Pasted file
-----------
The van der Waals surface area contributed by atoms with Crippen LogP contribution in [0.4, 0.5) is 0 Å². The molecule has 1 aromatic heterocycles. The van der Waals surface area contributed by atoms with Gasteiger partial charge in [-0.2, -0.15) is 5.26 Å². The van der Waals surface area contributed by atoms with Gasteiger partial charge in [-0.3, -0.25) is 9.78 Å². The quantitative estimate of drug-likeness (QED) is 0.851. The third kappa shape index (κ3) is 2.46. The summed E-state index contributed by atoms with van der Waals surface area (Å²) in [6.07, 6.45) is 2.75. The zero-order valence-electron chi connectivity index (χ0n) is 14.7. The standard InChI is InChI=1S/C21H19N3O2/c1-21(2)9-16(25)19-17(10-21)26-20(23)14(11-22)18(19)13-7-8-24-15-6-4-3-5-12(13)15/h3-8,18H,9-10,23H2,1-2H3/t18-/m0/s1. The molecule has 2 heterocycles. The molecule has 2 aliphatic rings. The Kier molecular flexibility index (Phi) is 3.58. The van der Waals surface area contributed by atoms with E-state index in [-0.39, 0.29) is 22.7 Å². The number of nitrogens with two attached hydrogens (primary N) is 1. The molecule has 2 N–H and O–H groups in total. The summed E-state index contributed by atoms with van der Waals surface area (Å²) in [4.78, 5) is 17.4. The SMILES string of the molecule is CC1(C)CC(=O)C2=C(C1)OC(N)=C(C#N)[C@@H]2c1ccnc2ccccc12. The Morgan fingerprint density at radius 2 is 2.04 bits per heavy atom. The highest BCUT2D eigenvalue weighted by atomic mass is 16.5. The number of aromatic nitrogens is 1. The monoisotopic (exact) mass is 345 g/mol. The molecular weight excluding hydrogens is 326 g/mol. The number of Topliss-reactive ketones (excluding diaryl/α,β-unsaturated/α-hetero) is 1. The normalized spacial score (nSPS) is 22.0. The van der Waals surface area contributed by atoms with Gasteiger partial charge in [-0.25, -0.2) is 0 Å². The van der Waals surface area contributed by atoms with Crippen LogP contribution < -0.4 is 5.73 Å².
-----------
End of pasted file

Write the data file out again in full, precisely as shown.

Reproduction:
The van der Waals surface area contributed by atoms with Crippen LogP contribution in [0.4, 0.5) is 0 Å². The molecule has 1 aromatic heterocycles. The van der Waals surface area contributed by atoms with Gasteiger partial charge in [-0.2, -0.15) is 5.26 Å². The van der Waals surface area contributed by atoms with Gasteiger partial charge in [-0.3, -0.25) is 9.78 Å². The quantitative estimate of drug-likeness (QED) is 0.851. The third kappa shape index (κ3) is 2.46. The summed E-state index contributed by atoms with van der Waals surface area (Å²) in [6.07, 6.45) is 2.75. The zero-order valence-electron chi connectivity index (χ0n) is 14.7. The standard InChI is InChI=1S/C21H19N3O2/c1-21(2)9-16(25)19-17(10-21)26-20(23)14(11-22)18(19)13-7-8-24-15-6-4-3-5-12(13)15/h3-8,18H,9-10,23H2,1-2H3/t18-/m0/s1. The molecule has 2 heterocycles. The molecule has 2 aliphatic rings. The Kier molecular flexibility index (Phi) is 3.58. The van der Waals surface area contributed by atoms with E-state index in [-0.39, 0.29) is 22.7 Å². The number of nitrogens with two attached hydrogens (primary N) is 1. The molecule has 2 N–H and O–H groups in total. The summed E-state index contributed by atoms with van der Waals surface area (Å²) in [4.78, 5) is 17.4. The SMILES string of the molecule is CC1(C)CC(=O)C2=C(C1)OC(N)=C(C#N)[C@@H]2c1ccnc2ccccc12. The Morgan fingerprint density at radius 2 is 2.04 bits per heavy atom. The highest BCUT2D eigenvalue weighted by atomic mass is 16.5. The number of aromatic nitrogens is 1. The monoisotopic (exact) mass is 345 g/mol. The molecular weight excluding hydrogens is 326 g/mol. The number of Topliss-reactive ketones (excluding diaryl/α,β-unsaturated/α-hetero) is 1. The normalized spacial score (nSPS) is 22.0. The van der Waals surface area contributed by atoms with Gasteiger partial charge in [-0.25, -0.2) is 0 Å². The van der Waals surface area contributed by atoms with Crippen LogP contribution < -0.4 is 5.73 Å².